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This chapter is from the book

You Don’t Have the Space

work_at_home.jpg Having the proper space is especially important when working from home. A dedicated workspace that has all the equipment you need to complete your work is essential. There is nothing more frustrating, especially for someone who has been used to the more traditional in-office environment, than to find you can’t complete a simple task because you are lacking a tool as basic as a stapler.

But it goes beyond this. As we will look at in Chapter 4, “Working from Home,” the space that you work in can directly affect your productivity. Short-term, interim spaces are fine when you just need to rattle off a few emails. That type of work can be done from pretty much anywhere. Heck, I do that sitting on the couch in front of the TV from a laptop. However, can you imagine if your couch were your only workspace? Or perhaps the dining room table, the kitchen counter, or your bed?

This type of thing happened to an Out of Office worker who moved to a smaller place:

  • Working from home did work for a while as long as I had a specific place at home dedicated to work—i.e., created an office. But after I moved, I thought I could do with a smaller place by combining and creating multiuse spaces. It didn’t work. I found that working in the office—i.e., having a dedicated space and place—makes me more productive. There are less distractions.

Again, the emphasis is mine. Although the idea of a multiuse space seems great—and of course less square footage usually means less rent—obviously an opportunity cost is associated with a smaller space. A multiuse space must constantly be reconfigured to suit the activity at the time. Therefore, if your office space is also your dining area, then when you are done working you have to change it back, and when you are finished dining it has to be returned to the work space before you can recommence work. Otherwise, you just become undisciplined and try and work in your dining space or eat in your work space and find, as this person did, that the distractions are just too great.

How productive would you be if these places were your full-time work space? I’d hazard a guess and say not very. We are all more productive when we are comfortable; the right height desk, the right height chair, and so on, all make a difference. Beyond the physical aspect is the familiarity aspect of a regular work space. Knowing that a particular room is your office and that, when needed, you can shut the door, thereby controlling the space, is incredibly important to most people. In fact, the lack of privacy and inability to shut out distractions is one argument against the cubicle farms that are so pervasive in today’s offices.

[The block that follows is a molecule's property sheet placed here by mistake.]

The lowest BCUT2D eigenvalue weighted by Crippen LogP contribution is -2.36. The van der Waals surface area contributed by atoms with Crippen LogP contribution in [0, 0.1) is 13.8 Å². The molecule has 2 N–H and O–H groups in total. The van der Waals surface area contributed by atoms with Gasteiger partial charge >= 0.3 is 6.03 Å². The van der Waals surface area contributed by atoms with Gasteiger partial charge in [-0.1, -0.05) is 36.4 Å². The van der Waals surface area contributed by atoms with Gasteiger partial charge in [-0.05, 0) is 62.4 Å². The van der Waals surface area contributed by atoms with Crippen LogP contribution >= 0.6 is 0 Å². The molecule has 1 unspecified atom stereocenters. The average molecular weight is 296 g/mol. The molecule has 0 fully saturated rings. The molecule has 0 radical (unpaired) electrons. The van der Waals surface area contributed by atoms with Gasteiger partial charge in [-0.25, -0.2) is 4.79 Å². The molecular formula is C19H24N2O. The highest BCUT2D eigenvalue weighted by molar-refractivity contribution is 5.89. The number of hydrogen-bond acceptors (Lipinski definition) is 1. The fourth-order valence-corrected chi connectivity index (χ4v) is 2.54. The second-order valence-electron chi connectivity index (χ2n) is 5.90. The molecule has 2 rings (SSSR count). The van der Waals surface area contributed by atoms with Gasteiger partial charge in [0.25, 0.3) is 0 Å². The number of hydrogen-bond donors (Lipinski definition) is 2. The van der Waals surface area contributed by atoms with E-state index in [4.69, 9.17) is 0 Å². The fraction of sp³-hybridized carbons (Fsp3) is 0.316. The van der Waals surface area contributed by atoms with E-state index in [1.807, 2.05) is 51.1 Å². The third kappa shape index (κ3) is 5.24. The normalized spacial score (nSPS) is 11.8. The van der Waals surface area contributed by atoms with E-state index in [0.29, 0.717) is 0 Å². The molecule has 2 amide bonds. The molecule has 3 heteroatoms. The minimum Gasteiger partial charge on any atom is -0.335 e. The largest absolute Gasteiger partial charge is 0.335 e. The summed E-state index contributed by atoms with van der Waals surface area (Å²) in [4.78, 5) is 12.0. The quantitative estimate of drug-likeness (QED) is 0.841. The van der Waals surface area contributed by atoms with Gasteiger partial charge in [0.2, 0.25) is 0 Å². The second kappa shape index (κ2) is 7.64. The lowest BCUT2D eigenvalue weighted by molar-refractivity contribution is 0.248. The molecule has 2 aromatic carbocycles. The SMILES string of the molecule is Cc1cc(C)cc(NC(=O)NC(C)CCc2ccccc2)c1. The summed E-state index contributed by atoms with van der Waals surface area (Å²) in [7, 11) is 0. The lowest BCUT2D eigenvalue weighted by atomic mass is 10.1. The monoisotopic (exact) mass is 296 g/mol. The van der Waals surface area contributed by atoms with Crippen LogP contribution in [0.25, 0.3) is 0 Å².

Knowing where everything is and having it at hand increases our productivity and decreases workplace stress.

So thinking about your workplace and how you will set it up is an important step to take before committing to the Out of Office work style. Is your spare bedroom really going to work as an office? Is the noise from the furnace in the basement going to distract you if you set up down there? Can you afford to make the environmental changes to the property to provide an office space that is both usable and comfortable?

Although these are challenges, working from home at least gives you options regarding the space you use and how you use it. Working Out of Office in public spaces provides much less choice about the space and how it is used. You can rearrange tables and chairs in a coffee shop, but not in a way that inconveniences other patrons, and spreading across a couple of tables with your computer, paperwork, and other items is definitely not going to make you popular.

Other places become even more restrictive. On an airplane, for example, does your computer fit on the drop-down tray? What happens when the person in front of you pushes their seat back and suddenly that small amount of space is reduced even further? Space is an important aspect of our working environment, to the point that most states legislate the amount of space an individual should have as a working environment in commercial properties.

workshifter.jpg With the best intentions you have of working anywhere, the challenges of doing so can seem insurmountable. One of the major issues of working in a space that you don’t own is the lack of control. It can be the smallest of details that provides hurdles. For example, you finally find that spot at the gate in the airport that has a power outlet that isn’t being used. You get yourself comfortable, get your laptop plugged in, and start working; you even manage to connect to the free Wi-Fi. Perfect, you are being productive with your wait time. Then you realize that you need a biological break—which means you have to tear down your temporary workspace, pack it up, and head to the restroom, knowing that the chances that the outlet you found will still be vacant are slim at best. The power vultures are already circling, watching you shift in your seat.

I know I am not the only one this has happened to. I’ve even taken advantage of this happening to other travelers, watching their look of longing and regret as they unplug their devices and pack them up, knowing that I am going to swoop in and set up my own shop as soon as they vacate.